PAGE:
It has been an up-and-down first season for Van Scoyoc. He sports an ERA of 2.42, but with even a normal walk rate, that stat would be much improved.

Smith thinks that Van Scoyoc’s issues stem from a combination of mindset and mechanics.

“I think you have to be able to feel your mechanics,” Smith said. “I think if you continue to miss in a spot, you have to be able to feel your release point and make an adjustment in your delivery and that comes with experience.”

At the same time, the Sun Devil bullpen failed to help him out at all, as each of the three relievers allowed at least one run. Junior Jake Godfrey and sophomore James Ryan each tossed 1 and 1/3 innings, giving up four and two runs respectively. Freshman Alec Marsh only allowed one run, a home run by sophomore Cadyn Grenier, in two innings.

OSU sophomore shortstop Nick Madrigal added three more hits and scored four runs. Smith called him “the best player in the country.”

Offensively the Sun Devils were once again non-existent, mustering up just four hits, which ended up being a series high. Senior Jackson Willeford’s third inning triple was the first extra-base hit that ASU had during the series.

“If you’re able to locate secondary stuff consistently, that makes it very difficult offensively because you can’t really sit on one pitch,” Smith said about the Beavers masterful pitching. 

The fantastic outing from the Beavers’ pitching staff this time was delivered by freshman Bryce Fehmel, who looked almost as dominant as Heimlich did the night prior.

While ASU did not have many problems putting the ball in play, considering Fehmel had only two strikeouts, nothing seemed to find a hole. Its only run came when junior Andrew Shaps scored on a wild pitch after the game was already out of reach.

Saturday: Oregon State 4, Arizona State 0

Jake Thompson took his turn to shut down the Sun Devil bats, who managed just three total hits in the series finale.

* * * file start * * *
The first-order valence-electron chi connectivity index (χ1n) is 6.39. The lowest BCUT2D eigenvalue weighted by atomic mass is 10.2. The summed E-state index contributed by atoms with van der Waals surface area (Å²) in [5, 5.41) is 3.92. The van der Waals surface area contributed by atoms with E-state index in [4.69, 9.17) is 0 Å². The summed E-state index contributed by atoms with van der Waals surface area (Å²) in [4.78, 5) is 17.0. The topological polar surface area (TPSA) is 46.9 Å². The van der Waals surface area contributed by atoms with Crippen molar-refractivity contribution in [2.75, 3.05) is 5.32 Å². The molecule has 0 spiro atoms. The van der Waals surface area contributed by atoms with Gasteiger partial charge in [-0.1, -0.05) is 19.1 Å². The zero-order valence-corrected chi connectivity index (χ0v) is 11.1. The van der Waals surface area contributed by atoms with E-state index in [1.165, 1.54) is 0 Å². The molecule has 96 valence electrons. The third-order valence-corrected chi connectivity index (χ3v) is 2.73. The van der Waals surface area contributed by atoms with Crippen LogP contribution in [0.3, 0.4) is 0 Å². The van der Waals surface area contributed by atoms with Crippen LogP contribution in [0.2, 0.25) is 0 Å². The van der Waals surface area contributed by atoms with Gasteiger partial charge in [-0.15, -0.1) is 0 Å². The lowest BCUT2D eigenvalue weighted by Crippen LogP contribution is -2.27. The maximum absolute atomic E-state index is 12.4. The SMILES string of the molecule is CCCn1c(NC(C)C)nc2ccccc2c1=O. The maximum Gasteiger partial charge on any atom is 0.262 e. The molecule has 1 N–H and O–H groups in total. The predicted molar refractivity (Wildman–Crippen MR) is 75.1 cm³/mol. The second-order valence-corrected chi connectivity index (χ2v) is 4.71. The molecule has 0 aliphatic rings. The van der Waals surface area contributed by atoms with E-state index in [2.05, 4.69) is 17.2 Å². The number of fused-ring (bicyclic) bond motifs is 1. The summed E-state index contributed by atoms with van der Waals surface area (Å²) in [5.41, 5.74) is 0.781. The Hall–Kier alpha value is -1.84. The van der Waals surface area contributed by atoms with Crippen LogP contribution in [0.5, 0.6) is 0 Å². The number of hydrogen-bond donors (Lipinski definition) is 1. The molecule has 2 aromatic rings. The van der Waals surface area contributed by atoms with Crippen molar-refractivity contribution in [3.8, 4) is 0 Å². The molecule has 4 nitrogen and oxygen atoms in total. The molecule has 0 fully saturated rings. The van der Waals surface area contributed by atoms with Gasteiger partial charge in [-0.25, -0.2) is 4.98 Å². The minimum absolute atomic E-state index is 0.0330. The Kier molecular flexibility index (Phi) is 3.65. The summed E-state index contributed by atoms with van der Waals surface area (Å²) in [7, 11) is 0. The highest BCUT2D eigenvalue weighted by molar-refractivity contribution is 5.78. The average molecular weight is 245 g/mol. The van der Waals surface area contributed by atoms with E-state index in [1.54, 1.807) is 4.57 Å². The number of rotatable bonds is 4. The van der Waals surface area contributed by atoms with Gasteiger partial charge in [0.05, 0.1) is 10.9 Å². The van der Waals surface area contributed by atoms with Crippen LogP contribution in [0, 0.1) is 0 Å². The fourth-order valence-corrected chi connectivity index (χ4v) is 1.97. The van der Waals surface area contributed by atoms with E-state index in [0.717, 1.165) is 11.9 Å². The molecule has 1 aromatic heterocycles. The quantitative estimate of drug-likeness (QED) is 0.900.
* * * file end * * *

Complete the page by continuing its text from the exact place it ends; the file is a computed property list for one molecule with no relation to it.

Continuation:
Thompson allowed only two of those hits and struck out 10 in seven and 1/3 innings.

The 0-fers were more common than not among the Sun Devils starting nine hitters. Six of them did not manage a hit on Saturday. 

Smith opted to start senior Eder Erives, as the third starter, a role that has been up for grabs almost all season long.

Erives was serviceable, but still ran into the same command problems that he has dealt with all season long. He walked four hitters in four and 2/3 innings, also throwing two wild pitches.

“I thought he did a good job, like Eli on Thursday, just giving the team a chance to win,” Smith said. “Unfortunately we didn’t do a lot offensively the entire weekend to get a little momentum going in any way, shape, or form.”

It has been a process for the Sun Devils to get Erives back to where he was last season. In 2016, he was arguably the MVP of the pitching staff.

“He (Erives) has not been extended yet and to go that deep in the game he did exactly what we needed him to do,” Smith said.

OSU’s offense did not have the same success as Friday, but all they needed was one run due to the Beavers strong pitching, and they ended up scoring three additional tallies. 

Madrigal led the way once again with two hits, while the bottom of the order consisting of sophomore Elliott Cary and Grenier also added two hits apiece.

“That baseball team (OSU) is going to frustrate a lot of the oppositions over the course of the season,” Smith said. “We just have to make sure we stay the course and get better and understand and hopefully the guys don’t take the opposite route.

“The rational person inside of you has to take a step back and say we got manhandled by a pretty experienced club with some guys who were executing their pitches and hopefully our young guys learn from that so we can move forward and get better.”

What’s Next?: ASU will head on the road for the first time in nearly a month to Los Angeles to play a three-game set against the USC Trojans.